Furniture can be very expensive, so budget appropriately and remember that you can upgrade once your practice gets off the ground. Computers and software are vital to your practice, so focus on getting high quality computers before the more expensive chairs and desks.
Staff and Outsourced Services – If you are lucky enough to have a good relationship with your previous staff, you may be able to bring them with you to your new practice. This can create a poor relationship between you and your previous employer, so be careful when “stealing” staff members from other providers.
Your business plan will outline the number of staff members needed to run your practice. You may want to consider a phased approach, beginning with a small staff and outsourced services, eventually bringing those services in-house.
A first phase for a beginning practice may include hiring only a receptionist/office manager to answer your phones, work with vendors, and greet patients when they arrive. Everything else can be outsourced or done by you, the physician. Your receptionist/office manager can work with the outsourced billing agency to make sure your claims are processed. You can perform all clinical duties, such as weight and blood pressure checks, until your patient-base grows enough to warrant hiring a Medical Assistant or LPN.
Specialized Equipment – You probably have a good idea of what type of medical practice you want to start up, but have you considered what types of services you will provide, as well? Some primary care offices and walk-in clinics offer basic x-rays and blood draws on-site. You may want to consider these services, if your budget allows.
Your business plan will outline the types of services you will offer in your office. To save on startup costs, you may want to consider outsourcing special services and phase them in later. If this is your plan, remember to allow extra space in your office for expansion in the future.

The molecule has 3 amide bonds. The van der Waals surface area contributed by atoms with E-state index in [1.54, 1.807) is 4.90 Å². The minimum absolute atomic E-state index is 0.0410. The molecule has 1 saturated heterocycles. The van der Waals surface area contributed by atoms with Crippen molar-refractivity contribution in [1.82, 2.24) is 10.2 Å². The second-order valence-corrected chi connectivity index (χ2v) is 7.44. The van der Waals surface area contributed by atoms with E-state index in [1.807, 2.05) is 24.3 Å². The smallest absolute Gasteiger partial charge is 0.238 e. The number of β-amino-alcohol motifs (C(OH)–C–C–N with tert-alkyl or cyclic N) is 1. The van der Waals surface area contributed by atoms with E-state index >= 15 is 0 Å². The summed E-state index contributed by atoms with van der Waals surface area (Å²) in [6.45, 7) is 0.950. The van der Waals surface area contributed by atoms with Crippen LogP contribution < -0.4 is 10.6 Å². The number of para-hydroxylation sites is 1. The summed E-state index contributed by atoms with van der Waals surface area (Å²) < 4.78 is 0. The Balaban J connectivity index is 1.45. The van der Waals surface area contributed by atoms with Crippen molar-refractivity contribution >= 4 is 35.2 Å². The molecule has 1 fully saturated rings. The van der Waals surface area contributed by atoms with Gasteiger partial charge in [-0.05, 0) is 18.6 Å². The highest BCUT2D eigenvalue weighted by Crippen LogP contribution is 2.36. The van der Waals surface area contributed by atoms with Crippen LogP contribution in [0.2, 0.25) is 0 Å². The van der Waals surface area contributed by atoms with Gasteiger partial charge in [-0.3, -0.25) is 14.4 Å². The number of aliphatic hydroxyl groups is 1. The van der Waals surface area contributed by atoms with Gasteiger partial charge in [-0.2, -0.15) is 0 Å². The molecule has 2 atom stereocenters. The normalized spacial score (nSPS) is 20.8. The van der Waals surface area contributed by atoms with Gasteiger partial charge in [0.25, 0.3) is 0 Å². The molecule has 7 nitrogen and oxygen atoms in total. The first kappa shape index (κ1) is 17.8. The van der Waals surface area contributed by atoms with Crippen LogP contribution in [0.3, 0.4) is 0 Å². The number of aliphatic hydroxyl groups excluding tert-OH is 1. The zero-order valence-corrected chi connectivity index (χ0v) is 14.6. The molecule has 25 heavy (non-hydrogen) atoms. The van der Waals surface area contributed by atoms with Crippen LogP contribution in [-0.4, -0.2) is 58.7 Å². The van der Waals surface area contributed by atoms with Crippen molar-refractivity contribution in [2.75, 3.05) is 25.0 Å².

Don’t cheap out on insurance!
If you over spend on anything, it should be your insurance. Malpractice insurance is a must, including “nose and tail” coverage for services rendered while employed by your previous employer. You never know what will come out of the past and haunt you in the future.
Workers’ Compensation insurance, liability insurance, and personal property insurance are all equally important. Cover yourself and your assets in case of ANYTHING. Over insuring yourself and your practice can give you peace of mind and allow you to focus on providing good patient care.
Health insurance for yourself and employees is also important. You and your family may require COBRA after leaving your previous employer. This may cost approximately $8000 per year to keep your family covered. Research the cost of individual insurance before canceling your COBRA, you may be surprised at the cost and want to remain on COBRA as long as you can. You should also consider offering health insurance for your employees to attract quality people who are looking for long term employment.
Starting up your own medical practice is a huge undertaking, but can be very rewarding. You will be able to create an office workflow that works, have control over your billing and collections, be creative with the services you offer, and be your own boss. There are many important things to consider while making your business plan. Remember, if you fail to plan, you plan to fail. Make that business plan early, include every detail, and tweak it along the way.